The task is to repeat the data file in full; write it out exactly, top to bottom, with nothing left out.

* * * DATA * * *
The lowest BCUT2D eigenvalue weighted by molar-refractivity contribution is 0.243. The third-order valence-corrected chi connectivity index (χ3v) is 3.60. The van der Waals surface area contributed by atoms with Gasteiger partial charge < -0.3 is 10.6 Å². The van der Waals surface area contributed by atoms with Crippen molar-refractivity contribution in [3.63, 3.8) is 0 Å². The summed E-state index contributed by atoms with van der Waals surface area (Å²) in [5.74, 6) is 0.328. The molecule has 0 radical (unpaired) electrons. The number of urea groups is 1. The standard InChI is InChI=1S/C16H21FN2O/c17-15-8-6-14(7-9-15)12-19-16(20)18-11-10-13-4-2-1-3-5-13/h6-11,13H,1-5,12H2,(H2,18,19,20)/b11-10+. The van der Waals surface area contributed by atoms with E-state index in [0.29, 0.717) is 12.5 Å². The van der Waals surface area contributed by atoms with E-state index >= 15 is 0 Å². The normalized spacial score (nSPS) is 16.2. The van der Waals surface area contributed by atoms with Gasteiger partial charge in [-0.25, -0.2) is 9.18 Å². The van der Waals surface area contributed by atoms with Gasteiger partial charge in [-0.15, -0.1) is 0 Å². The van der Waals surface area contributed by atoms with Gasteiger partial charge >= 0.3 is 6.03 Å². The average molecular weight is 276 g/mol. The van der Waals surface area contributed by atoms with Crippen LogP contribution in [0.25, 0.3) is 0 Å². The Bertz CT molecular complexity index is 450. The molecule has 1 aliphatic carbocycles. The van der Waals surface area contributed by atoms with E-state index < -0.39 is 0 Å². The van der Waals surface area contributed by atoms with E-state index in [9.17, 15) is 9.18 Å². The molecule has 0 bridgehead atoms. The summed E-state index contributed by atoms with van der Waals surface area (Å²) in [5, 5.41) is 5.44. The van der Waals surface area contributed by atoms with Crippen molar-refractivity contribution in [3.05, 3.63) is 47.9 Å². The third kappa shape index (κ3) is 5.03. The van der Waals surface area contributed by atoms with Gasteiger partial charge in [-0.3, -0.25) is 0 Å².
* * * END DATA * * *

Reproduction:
The lowest BCUT2D eigenvalue weighted by molar-refractivity contribution is 0.243. The third-order valence-corrected chi connectivity index (χ3v) is 3.60. The van der Waals surface area contributed by atoms with Gasteiger partial charge < -0.3 is 10.6 Å². The van der Waals surface area contributed by atoms with Crippen molar-refractivity contribution in [3.63, 3.8) is 0 Å². The summed E-state index contributed by atoms with van der Waals surface area (Å²) in [5.74, 6) is 0.328. The molecule has 0 radical (unpaired) electrons. The number of urea groups is 1. The standard InChI is InChI=1S/C16H21FN2O/c17-15-8-6-14(7-9-15)12-19-16(20)18-11-10-13-4-2-1-3-5-13/h6-11,13H,1-5,12H2,(H2,18,19,20)/b11-10+. The van der Waals surface area contributed by atoms with E-state index in [0.29, 0.717) is 12.5 Å². The van der Waals surface area contributed by atoms with E-state index >= 15 is 0 Å². The normalized spacial score (nSPS) is 16.2. The van der Waals surface area contributed by atoms with Gasteiger partial charge in [-0.25, -0.2) is 9.18 Å². The van der Waals surface area contributed by atoms with Gasteiger partial charge in [-0.15, -0.1) is 0 Å². The van der Waals surface area contributed by atoms with Gasteiger partial charge >= 0.3 is 6.03 Å². The average molecular weight is 276 g/mol. The van der Waals surface area contributed by atoms with Crippen LogP contribution in [0.25, 0.3) is 0 Å². The Bertz CT molecular complexity index is 450. The molecule has 1 aliphatic carbocycles. The van der Waals surface area contributed by atoms with E-state index < -0.39 is 0 Å². The van der Waals surface area contributed by atoms with E-state index in [9.17, 15) is 9.18 Å². The molecule has 0 bridgehead atoms. The summed E-state index contributed by atoms with van der Waals surface area (Å²) in [5, 5.41) is 5.44. The van der Waals surface area contributed by atoms with Crippen molar-refractivity contribution in [3.05, 3.63) is 47.9 Å². The third kappa shape index (κ3) is 5.03. The van der Waals surface area contributed by atoms with Gasteiger partial charge in [-0.3, -0.25) is 0 Å².